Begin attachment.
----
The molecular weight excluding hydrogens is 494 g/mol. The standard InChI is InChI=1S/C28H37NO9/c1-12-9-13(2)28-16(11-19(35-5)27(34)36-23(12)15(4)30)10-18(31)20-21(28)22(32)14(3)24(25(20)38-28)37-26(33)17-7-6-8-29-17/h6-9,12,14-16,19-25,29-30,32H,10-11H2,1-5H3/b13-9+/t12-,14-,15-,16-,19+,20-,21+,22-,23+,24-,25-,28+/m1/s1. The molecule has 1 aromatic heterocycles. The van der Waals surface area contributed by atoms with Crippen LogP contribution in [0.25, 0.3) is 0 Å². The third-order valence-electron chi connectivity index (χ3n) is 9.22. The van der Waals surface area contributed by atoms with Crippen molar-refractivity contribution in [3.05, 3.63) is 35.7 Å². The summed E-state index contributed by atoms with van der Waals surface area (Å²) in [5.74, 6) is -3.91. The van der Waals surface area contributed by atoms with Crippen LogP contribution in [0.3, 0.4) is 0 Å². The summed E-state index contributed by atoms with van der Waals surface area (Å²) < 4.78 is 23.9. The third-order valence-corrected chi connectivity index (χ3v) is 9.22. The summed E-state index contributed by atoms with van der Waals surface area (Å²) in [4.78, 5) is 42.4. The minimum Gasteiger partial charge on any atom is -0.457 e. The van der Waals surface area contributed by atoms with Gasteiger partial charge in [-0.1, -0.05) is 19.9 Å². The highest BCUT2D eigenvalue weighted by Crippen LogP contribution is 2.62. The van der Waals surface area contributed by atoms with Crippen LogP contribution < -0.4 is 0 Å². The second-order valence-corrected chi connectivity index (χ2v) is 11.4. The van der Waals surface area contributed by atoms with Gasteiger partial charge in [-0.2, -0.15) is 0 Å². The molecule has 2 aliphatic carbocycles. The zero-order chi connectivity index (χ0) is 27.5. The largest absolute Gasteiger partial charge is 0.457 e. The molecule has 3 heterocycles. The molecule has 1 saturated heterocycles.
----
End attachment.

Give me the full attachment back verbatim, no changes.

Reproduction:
The molecular weight excluding hydrogens is 494 g/mol. The standard InChI is InChI=1S/C28H37NO9/c1-12-9-13(2)28-16(11-19(35-5)27(34)36-23(12)15(4)30)10-18(31)20-21(28)22(32)14(3)24(25(20)38-28)37-26(33)17-7-6-8-29-17/h6-9,12,14-16,19-25,29-30,32H,10-11H2,1-5H3/b13-9+/t12-,14-,15-,16-,19+,20-,21+,22-,23+,24-,25-,28+/m1/s1. The molecule has 1 aromatic heterocycles. The van der Waals surface area contributed by atoms with Crippen LogP contribution in [0.25, 0.3) is 0 Å². The third-order valence-electron chi connectivity index (χ3n) is 9.22. The van der Waals surface area contributed by atoms with Crippen molar-refractivity contribution in [3.05, 3.63) is 35.7 Å². The summed E-state index contributed by atoms with van der Waals surface area (Å²) in [5.74, 6) is -3.91. The van der Waals surface area contributed by atoms with Crippen LogP contribution in [0.3, 0.4) is 0 Å². The summed E-state index contributed by atoms with van der Waals surface area (Å²) < 4.78 is 23.9. The third-order valence-corrected chi connectivity index (χ3v) is 9.22. The summed E-state index contributed by atoms with van der Waals surface area (Å²) in [4.78, 5) is 42.4. The minimum Gasteiger partial charge on any atom is -0.457 e. The van der Waals surface area contributed by atoms with Gasteiger partial charge in [-0.1, -0.05) is 19.9 Å². The highest BCUT2D eigenvalue weighted by Crippen LogP contribution is 2.62. The van der Waals surface area contributed by atoms with Crippen LogP contribution < -0.4 is 0 Å². The second-order valence-corrected chi connectivity index (χ2v) is 11.4. The van der Waals surface area contributed by atoms with Gasteiger partial charge in [-0.2, -0.15) is 0 Å². The molecule has 2 aliphatic carbocycles. The zero-order chi connectivity index (χ0) is 27.5. The largest absolute Gasteiger partial charge is 0.457 e. The molecule has 3 heterocycles. The molecule has 1 saturated heterocycles.